The Senate has resolved to appeal the judgement of Federal High Court, Umuahia, nullifying section 84(12) of the Electoral Act.
The resolution was reached after a debate at today’s plenary.
The resolution followed a motion titled: “Urgent need to appeal judgement of the Federal High Court Umuahia on suit no FHC/UM/CS/26/2022 on Section 84(12) of the Electoral Act, 2022.”
The motion was sponsored by Senator George Thompson Sekibo (Rivers East) and co-sponsored by 79 other Senators.
Sekibo, in his presentation, drew the attention of his colleagues to the judgement of the Federal High Court in Umuahia, Abia State, in a suit marked FHC/MU/SC/26/2022.
The judgement faulted the provision of Section 84 (12) of the Electoral Act 2022 and declared it unconstitutional, invalid, illegal, null void and of no effect.
Section 84(12) of the Electoral Act 2022 states as follows: “No political appointed at any level shall be voting delegate or be voted for at the convention or congress of any political party for the purpose of the nomination of candidates for any election.”
The lawmaker observed that the Judge in his ruling said that Section 81(12) of the Electoral Act 2022 was inconsistent with Sections 66(1)(f), 107(1) (), 137(1)(g) and 182(1)(c) of the 1999 Constitution of the Federal Republic of Nigeria as amended.
He noted further that Section 4(1)(2) and (3) of the 1999 Constitution as amended vested the power of lawmaking for the Federal Republic of Nigeria on the National Assembly.
He argued that in furtherance to the powers vested in the National Assembly, the 1999 Constitution under the roles of the Executive in Item D that deals with political parties in Section 228(a)(b) and (c) confers more powers on the National Assembly, more particularly on political parties and effective management of the electoral process by the Independent National Electoral Commission (INEC).
He noted that the Electoral Act 2022 enacted by the National Assembly followed due process, adding that Section 84(12) of the Act exclusively refers to nomination conventions and congresses called for candidate selection and not participation in the general election which Sections 66(1)(f),137(1)(g) and 182(1)(g) referred to.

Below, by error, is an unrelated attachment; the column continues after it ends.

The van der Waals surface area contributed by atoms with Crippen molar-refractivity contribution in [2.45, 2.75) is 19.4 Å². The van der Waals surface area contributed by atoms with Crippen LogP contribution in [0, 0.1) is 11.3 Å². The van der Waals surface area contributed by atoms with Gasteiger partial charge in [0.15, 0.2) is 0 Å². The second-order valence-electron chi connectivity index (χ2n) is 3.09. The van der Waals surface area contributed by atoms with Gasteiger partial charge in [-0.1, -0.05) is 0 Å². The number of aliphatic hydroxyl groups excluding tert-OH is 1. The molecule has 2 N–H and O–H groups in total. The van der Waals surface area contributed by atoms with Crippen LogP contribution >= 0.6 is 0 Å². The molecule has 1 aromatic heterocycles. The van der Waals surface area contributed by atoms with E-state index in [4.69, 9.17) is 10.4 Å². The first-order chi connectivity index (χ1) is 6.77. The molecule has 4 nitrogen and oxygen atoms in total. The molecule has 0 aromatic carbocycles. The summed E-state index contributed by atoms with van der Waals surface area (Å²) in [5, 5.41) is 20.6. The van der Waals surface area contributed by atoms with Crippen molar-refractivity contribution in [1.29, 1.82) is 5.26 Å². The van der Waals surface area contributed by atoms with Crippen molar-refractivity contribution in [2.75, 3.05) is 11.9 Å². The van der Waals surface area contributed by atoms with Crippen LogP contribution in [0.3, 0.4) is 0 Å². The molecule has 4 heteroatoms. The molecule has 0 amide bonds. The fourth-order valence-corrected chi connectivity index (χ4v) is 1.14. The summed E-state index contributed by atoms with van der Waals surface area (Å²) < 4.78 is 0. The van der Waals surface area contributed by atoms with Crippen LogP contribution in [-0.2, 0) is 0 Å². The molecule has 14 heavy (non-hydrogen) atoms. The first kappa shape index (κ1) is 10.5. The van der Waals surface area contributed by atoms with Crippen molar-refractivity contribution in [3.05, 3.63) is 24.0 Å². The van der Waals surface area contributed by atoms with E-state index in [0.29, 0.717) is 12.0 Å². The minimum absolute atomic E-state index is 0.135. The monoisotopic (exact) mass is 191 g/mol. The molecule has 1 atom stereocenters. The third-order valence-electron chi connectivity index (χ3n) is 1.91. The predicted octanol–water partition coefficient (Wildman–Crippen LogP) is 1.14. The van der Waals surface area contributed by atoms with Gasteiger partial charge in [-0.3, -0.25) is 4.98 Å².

According to him, the interpretation of the meaning of the words ‘civil service’ and ‘public service’ in Section 318 was unambiguous, saying, “there’s a difference between the civil service or public service and political appointment.”
He added that “the Senate of the Federal Republic of Nigeria should show concern on the judgment especially when she was not given opportunity to represent herself in a matter such as this that emanates from her legitimate functions.”
Sekibo warned further that, “letting the judgment go without concern will become a precedence on which any person could go to court and obtain judgment to ridicule the good intentions of the National Assembly as an institution.”
The Senate, accordingly, resolved to appeal the judgment in suit FHC/MU/SC/26/2022 for the court to set aside the judgment, noting that same was reached without due consideration of the Constitutional interpretation in Section 318 of the 1999 Constitution as amended.
The PUNCH had reported that Justice Evelyn Anyadike, in a judgment, held that the Section of the Act was “unconstitutional, invalid, illegal, null, void and of no effect whatsoever”, adding that it cannot stand when it is in violation of the clear provisions of the Constitution.
Consequently, the court ordered the Attorney General of the Federation to “forthwith delete the said Subsection 12 of Section 84 from the body of the Electoral Act.”
Justice Anyadike in the Suit FHC/UM/CS/26/2022 held that Sections 66(1), 107(1)(f) of the 1999 Constitution already stipulated that appointees of government seeking to contest elections were only to resign at least 30 days to the date of the election.
According to her, any other law that mandates such appointees to resign or leave the office at any time before that was unconstitutional, invalid, illegal, null and void to the extent of its inconsistency with the clear provisions of the Constitution.
Some of the President’s ministers who are said to be planning to run for different offices include the Attorney-General of the Federation, Abubakar Malami, who is said to be eyeing the Kebbi State governorship seat; the Minister of Aviation, Hadi Sirika, who is believed to be planning to contest the governorship of Katsina State; the Minister of Transportation, Rotimi Amaechi, who is rumoured to be eyeing the Presidency.
Others who are said to have political ambitions include the Minister of Labour and Employment, Senator Chris Ngige; the Minister of State for Education, Chukwuemeka Nwajiuba; and a few others.